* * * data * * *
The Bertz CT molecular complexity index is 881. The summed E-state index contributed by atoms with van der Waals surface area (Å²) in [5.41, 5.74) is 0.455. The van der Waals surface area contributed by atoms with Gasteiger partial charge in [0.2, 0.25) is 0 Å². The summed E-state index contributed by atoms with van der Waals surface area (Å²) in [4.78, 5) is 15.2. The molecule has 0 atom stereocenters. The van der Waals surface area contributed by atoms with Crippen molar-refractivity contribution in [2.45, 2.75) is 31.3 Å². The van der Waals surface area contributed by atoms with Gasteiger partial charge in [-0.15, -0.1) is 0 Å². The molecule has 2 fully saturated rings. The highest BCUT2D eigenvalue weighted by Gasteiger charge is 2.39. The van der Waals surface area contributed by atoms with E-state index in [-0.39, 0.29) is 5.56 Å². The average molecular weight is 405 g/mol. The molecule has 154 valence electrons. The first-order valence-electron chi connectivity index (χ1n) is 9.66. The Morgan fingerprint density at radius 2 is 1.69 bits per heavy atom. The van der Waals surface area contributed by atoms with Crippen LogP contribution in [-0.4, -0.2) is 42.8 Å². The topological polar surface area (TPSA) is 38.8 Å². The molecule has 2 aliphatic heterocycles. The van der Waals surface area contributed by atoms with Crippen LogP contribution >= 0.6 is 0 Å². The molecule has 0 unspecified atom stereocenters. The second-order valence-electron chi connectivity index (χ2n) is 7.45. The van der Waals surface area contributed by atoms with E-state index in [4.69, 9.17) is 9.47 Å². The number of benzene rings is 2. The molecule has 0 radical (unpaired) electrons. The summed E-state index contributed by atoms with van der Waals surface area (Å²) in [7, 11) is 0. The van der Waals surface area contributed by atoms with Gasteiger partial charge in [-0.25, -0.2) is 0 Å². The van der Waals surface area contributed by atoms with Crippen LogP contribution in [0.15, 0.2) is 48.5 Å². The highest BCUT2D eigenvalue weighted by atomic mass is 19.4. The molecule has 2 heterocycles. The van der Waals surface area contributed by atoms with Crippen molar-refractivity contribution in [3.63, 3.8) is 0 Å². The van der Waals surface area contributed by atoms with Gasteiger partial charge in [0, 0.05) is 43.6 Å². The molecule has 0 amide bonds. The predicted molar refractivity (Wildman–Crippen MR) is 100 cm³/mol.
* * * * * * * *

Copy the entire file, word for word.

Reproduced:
The Bertz CT molecular complexity index is 881. The summed E-state index contributed by atoms with van der Waals surface area (Å²) in [5.41, 5.74) is 0.455. The van der Waals surface area contributed by atoms with Gasteiger partial charge in [0.2, 0.25) is 0 Å². The summed E-state index contributed by atoms with van der Waals surface area (Å²) in [4.78, 5) is 15.2. The molecule has 0 atom stereocenters. The van der Waals surface area contributed by atoms with Crippen molar-refractivity contribution in [2.45, 2.75) is 31.3 Å². The van der Waals surface area contributed by atoms with Gasteiger partial charge in [-0.15, -0.1) is 0 Å². The molecule has 2 fully saturated rings. The highest BCUT2D eigenvalue weighted by Gasteiger charge is 2.39. The van der Waals surface area contributed by atoms with E-state index in [-0.39, 0.29) is 5.56 Å². The average molecular weight is 405 g/mol. The molecule has 154 valence electrons. The first-order valence-electron chi connectivity index (χ1n) is 9.66. The Morgan fingerprint density at radius 2 is 1.69 bits per heavy atom. The van der Waals surface area contributed by atoms with Crippen LogP contribution in [-0.4, -0.2) is 42.8 Å². The topological polar surface area (TPSA) is 38.8 Å². The molecule has 2 aliphatic heterocycles. The van der Waals surface area contributed by atoms with Crippen LogP contribution >= 0.6 is 0 Å². The molecule has 0 unspecified atom stereocenters. The second-order valence-electron chi connectivity index (χ2n) is 7.45. The van der Waals surface area contributed by atoms with E-state index in [4.69, 9.17) is 9.47 Å². The number of benzene rings is 2. The molecule has 0 radical (unpaired) electrons. The summed E-state index contributed by atoms with van der Waals surface area (Å²) in [7, 11) is 0. The van der Waals surface area contributed by atoms with Gasteiger partial charge in [-0.25, -0.2) is 0 Å². The van der Waals surface area contributed by atoms with Crippen LogP contribution in [0.15, 0.2) is 48.5 Å². The highest BCUT2D eigenvalue weighted by atomic mass is 19.4. The molecule has 2 heterocycles. The van der Waals surface area contributed by atoms with Crippen molar-refractivity contribution in [3.63, 3.8) is 0 Å². The van der Waals surface area contributed by atoms with Gasteiger partial charge in [0, 0.05) is 43.6 Å². The molecule has 0 amide bonds. The predicted molar refractivity (Wildman–Crippen MR) is 100 cm³/mol.